We hope with every passing moment that the intensity of the storm may lower. We have been given by last report a slim hope that the storm may veer out to sea. Perhaps the land will not get it quite so intensely as we now fear.
May the hand that rules us all wave a gentle wand over the troubled waters and still their tempestuous tossing.
How relieved each heart - how grateful- should the wind quietly lower and no damage come to us and our poor earthly possessions.
The last reports says 11:30 is the time set for the most dangerous hour of the storm at this point. We wait with bated breath, hoping against hope that we may not get it so terribly bad here. The tide is over the land, still rising higher and higher.
The Coast Guardsman reports by phone that he is being rocked to sleep in the tower as he watches. They have seen so many storms, so they seem unafraid. (The phone was in Austin's Store.)
At 12:30 the water is now 14 inches deep in the down stairs rooms.
We have the piano 24 inches off the floor, also a davenport on two chairs (wooden). (Sewing) machine is on the desk; refrigerator on boxes, Victrola and upholstered chairs on the tables.
The wind is still very strong and flurries seem to indicate that it is increasing in velocity.
Mr. Poe (Rev. John Poe) has gone to bed, also, Shanklin. Decatur (cousin) and Josephine look like ostriches on their nest, lying on couch about halfway up to the side of the wall. Mr. (Marion) Holland (Hatteras school teacher) in another corner on davenport, on a high perch. Andrew sits on a high chair on first stair step, feet propped on second step. I am sitting on a stool, water sloshing up under same.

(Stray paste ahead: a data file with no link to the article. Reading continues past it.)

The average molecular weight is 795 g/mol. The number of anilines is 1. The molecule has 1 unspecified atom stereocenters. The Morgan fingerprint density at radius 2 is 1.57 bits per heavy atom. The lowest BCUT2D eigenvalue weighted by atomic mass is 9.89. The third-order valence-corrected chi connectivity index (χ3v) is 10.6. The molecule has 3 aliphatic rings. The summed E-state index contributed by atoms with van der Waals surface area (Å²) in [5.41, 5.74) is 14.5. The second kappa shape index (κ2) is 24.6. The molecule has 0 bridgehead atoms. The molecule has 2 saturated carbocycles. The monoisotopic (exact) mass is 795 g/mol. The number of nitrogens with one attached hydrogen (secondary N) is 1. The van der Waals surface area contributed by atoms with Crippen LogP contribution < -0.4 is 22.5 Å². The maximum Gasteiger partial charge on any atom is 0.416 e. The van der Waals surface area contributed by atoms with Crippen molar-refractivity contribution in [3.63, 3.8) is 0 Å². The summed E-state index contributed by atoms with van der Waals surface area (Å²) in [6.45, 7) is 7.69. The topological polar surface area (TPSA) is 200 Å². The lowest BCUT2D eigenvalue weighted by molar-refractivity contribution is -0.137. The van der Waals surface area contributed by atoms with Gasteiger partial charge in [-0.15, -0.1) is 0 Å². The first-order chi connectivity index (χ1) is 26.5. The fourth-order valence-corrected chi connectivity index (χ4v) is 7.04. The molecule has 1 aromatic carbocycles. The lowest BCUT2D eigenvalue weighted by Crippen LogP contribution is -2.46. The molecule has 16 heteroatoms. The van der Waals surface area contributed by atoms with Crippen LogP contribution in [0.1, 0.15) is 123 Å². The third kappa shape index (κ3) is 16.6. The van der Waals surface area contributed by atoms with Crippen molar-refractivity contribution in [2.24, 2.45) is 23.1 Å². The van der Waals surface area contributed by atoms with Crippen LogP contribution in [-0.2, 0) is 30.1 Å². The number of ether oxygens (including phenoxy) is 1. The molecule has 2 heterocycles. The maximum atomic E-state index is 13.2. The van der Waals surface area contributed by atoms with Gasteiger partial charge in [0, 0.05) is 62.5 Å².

We had eaten breakfast with our feet in the tide beneath the dining table; had watched the wind drive the tide across the top of the cistern beyond the windows. The demands of the storm had kept us all busy through the day. Later, when the tides had receded, Jo, an older sister, had been among the brave and curious who went to observe the damage and take pictures.
The Northern Methodist Church building and many homes had been washed off their foundations, helped by the wind. Our father's freight boat Cathleen had been driven aground and left high and dry near scaffolds where nets were hung to dry. Trees had been uprooted and blown down. Fences were blown over or floated away. Vegetation was destroyed. Caskets and the Hatteras School cistern, which must have been empty, floated out of the ground.
To reduce the likelihood of our house floating, we opened the doors for the tide. As the tide began to recede, every available broom had someone sweeping the silt out with the tide. Water contamination was one of the worst threats to our health. Water in the cisterns, no longer fit to drink, could only be used to clean the remaining mud and grime from the floors. Everything, wet from the tide or the rain, needed time to dry. It took weeks to be rid of the smell of mud and mold.
And so it was in 1936 and has been before and since on Hatteras Island. Today we pray for our island friends as Earl approaches and know that they are better prepared than the colonists or Indians were in the past to survive a major assault from Mother Nature.
You can purchase Sybil's book, Confessions of an Outer Banks Filly at Manteo Booksellers in Manteo, NC or at http://www.amazon.com/Confessions-Outer-Banks-Austin-Skakle/dp/1880849372/ref=sr_1_1?ie=UTF8&s=books&qid=1283456992&sr=8-1
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Thursday, September 2, 2010
1936 Hatteras Island Hurricane